Adolescents showed higher self-esteem and also felt valued.Those that received the rights curriculum perceived their classmates to be more accepting of ethnic minority children and perceived greater levels of peer and teacher support. (Perceived teacher support is related to achievement and expectations and perceived peer support correlates with psychological well being).Children were more optimistic about their future.Children’s increased knowledge about their rights improved behaviour and their understanding of the importance of rights for all, (eg in post tests, of those that had received the rights curriculum 47% felt that children had a right to education, compared to only 6% of those who had not experienced rights teaching).Teaching children’s rights necessitated more democratic, egalitarian styles of teaching.When teachers model rights the atmosphere of classrooms is perceived to be more supportive.Teachers reported a real impact on classroom behaviour (more time spent on teaching). Much more positive atmosphere.The research suggests a ‘contagion’ effect, in that learning about one’s own rights results in support for the rights of others, including adults and teachers right to teach.The more teachers used the rights curriculum the higher they rated it. (This included those who were instructed to use it and not just volunteers.)Student support for the rights of adults, ethnic minorities and those with disabilities, were significantly related to their teacher’s support for children’s rights.

We have therefore explored this work further and some Andover schools have trialled the approach with very similar results.We can now answer the following question with some confidence.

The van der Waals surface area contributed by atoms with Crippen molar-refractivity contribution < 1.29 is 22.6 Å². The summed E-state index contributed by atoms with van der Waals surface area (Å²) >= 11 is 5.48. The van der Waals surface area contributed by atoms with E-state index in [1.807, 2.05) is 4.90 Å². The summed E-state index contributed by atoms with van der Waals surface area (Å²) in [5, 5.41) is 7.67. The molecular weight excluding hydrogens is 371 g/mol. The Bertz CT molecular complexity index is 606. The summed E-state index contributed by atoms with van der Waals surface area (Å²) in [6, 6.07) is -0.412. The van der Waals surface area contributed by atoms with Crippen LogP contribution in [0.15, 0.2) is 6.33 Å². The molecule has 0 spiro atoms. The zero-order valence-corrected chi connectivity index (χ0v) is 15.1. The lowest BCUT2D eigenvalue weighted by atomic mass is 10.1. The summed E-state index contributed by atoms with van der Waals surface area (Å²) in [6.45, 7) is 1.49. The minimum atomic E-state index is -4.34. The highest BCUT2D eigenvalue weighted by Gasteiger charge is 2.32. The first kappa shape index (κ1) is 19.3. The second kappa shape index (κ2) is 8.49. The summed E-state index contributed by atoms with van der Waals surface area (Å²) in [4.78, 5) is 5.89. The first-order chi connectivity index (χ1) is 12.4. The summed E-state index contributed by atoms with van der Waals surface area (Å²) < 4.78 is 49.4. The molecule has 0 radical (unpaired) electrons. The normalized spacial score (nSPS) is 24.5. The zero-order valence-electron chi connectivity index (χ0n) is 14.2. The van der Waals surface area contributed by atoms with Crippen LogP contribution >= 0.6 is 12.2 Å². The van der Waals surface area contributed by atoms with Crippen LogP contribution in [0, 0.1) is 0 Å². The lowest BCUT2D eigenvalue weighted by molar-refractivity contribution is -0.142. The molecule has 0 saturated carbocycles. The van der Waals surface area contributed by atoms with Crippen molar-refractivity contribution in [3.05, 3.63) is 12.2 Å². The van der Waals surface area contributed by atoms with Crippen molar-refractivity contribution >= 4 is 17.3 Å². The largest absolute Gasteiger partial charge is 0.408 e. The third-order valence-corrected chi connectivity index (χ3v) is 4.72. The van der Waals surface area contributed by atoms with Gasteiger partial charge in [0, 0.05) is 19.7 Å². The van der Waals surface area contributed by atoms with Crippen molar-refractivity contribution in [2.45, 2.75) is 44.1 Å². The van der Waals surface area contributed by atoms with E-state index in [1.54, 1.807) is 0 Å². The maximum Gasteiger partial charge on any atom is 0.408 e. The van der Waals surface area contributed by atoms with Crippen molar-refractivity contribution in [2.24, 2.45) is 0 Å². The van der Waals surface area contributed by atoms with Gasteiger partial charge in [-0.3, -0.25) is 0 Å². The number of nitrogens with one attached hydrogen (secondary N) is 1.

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Why the UN Convention on the Rights of the Child as a basis for learning?

The Convention on the Rights of the Child provides a standard and framework that describes the global consensus on societal values for all children. It promotes universal principles of the need to promote and protect the rights of all children which applies to the various aspect of CitizenshipChildren learn they have rights – now, solely because they are children. They are not earned or are awarded at a certain age. This is of much greater interest to them than being prepared for what they may acquire later in life.In learning about rights they learn that all children have these same rights, unconditionally. This allows for the development of a sense of connectedness with other children.In learning about their rights children also learn about their responsibilities which are the corollary of rights as others rights have to be respected. (Covell and Howe 2001). This helps to maintain a positive tone to any work. It contributes to developing a positive and socially responsible identity which is more likely when children believe in and feel good about themselves ( Baumesiter & Muraven 1996)Children come to realise that they have a responsibility to themselves to ensure that they take the opportunities that their rights offer.It avoids any tendency towards moral or cultural relativism in any discussion of social and moral dilemmasThe realisation that there are many situations where rights appear to conflict, promotes the development of higher order thinking and reasoning skills.Difficulties faced by children can be seen s rights violations rather than individual weaknesses or failuresDirect teaching can focus and appeal to pupils self interest linking work to current realities and enables work to have a positive tone.It avoids the teachers or the schools values being seen as isolated examples of political correctness. It demonstrates, for example, that codes of conduct are not unique to each school, but come from principles that are world-wide and expressed in the UN Convention